T.O.T.S

Zwilling

Zwilling is one of the most famous kitchenware experts in the world. Without saying, it is the best choice of high-class kitchenware because of its history, high quality of manufacture and all sorts of commodities.

One of the oddest brand in the world from „the Cutlery Town“, Solingen
Along Rhine river, there was one favourite spot of knights, called „the Cutlery Town“, nowadays „Solingen“. The oddest museum collected knight sword made in Solingen was produced in 1363. Because of Soligen’s good geographical position, many swordsmiths gathered from all over places. Since 16 century, knives curved with „made in Solingen“ (me fecit Solingen) already obtained approvals widely.

In 1450, family Henckels came to Solingen to open a smithy. In 1731 June 13th, already well known blacksmith Peter Henckels designed the original trademark „Zwilling“(twin) from the initiative idea of Gemini star in order to differentiate other „made in Solingen“ cutlery. Zwilling became the earliest trademark. Peter Henckels’s son, Johann Abraham Heckels used his name to register the company, and hence we recognized Zwilling also with the abbreviation „J. A. Henckels.“ In 1818, Zwilling opened the first specialized shop in Berlin. And in 1883, the New York branch was established and followed later by Vienna, Copenhagen, Rotterdam, etc.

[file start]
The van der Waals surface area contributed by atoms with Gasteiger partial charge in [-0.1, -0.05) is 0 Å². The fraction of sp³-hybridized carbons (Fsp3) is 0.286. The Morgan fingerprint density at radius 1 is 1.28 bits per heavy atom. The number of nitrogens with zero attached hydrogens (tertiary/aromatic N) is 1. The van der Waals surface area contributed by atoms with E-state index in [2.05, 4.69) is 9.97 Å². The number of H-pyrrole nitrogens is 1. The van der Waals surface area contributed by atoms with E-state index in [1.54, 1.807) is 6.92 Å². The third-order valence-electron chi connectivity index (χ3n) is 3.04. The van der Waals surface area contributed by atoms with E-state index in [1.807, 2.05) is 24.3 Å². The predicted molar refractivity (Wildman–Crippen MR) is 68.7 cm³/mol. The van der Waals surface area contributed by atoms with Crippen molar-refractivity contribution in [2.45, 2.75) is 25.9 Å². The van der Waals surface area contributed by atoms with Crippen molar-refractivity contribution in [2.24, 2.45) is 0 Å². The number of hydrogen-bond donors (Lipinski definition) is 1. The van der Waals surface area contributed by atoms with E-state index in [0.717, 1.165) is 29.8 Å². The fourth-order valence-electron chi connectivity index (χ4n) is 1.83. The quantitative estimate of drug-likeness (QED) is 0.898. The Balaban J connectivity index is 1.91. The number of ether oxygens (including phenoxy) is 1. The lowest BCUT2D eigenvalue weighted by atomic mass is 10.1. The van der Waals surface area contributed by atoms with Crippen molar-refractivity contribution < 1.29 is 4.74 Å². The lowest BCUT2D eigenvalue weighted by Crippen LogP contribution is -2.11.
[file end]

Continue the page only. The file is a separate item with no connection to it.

The pioneer of technical craft
Renovation of technology and craft has been the fundamental concept of Zwilling. In 18th century, Grossbritannien (the U.K.) was still the top industrial country. Meanwhile all high-class cutlery manufacturer in Solingen imported steel from the UK. Since the middle 19th century, Zwilling has initiatively renovated its own steel manufacture. In 1853, a steam engine was first time introduced into Zwilling’s manufacture line and also moulding and forging before other manufacturers. In 1905, priory electricity also replaced the steam engine as the energy of the manufacture line. In the book „Solingen und sein Industriebezirk“ (Solingen and its industrial districts) published in 1922 described J. A. Henckels as the pioneer of the new manufactory and technology of mechanics. Afterward Zwilling invented its famous ice forging technique.

Moreover, Zwilling obtained several hundreds of patents and countless international prizes. After merging over hundred-year-old Belgium Royal stainless steel manufactory, Zwilling became to own the most quantities of cookware manufacturing and renovating technology.

The modern Zwilling owns eight sub-brands, including cutlery, cookware, haircut and beauty tools. All needs of different customer groups worldwide were considered while developing new technology and commodities. Individual developing and manufacturing centre was established in Germany, Belgium and China in order to satisfy the needs of different cooking traditions.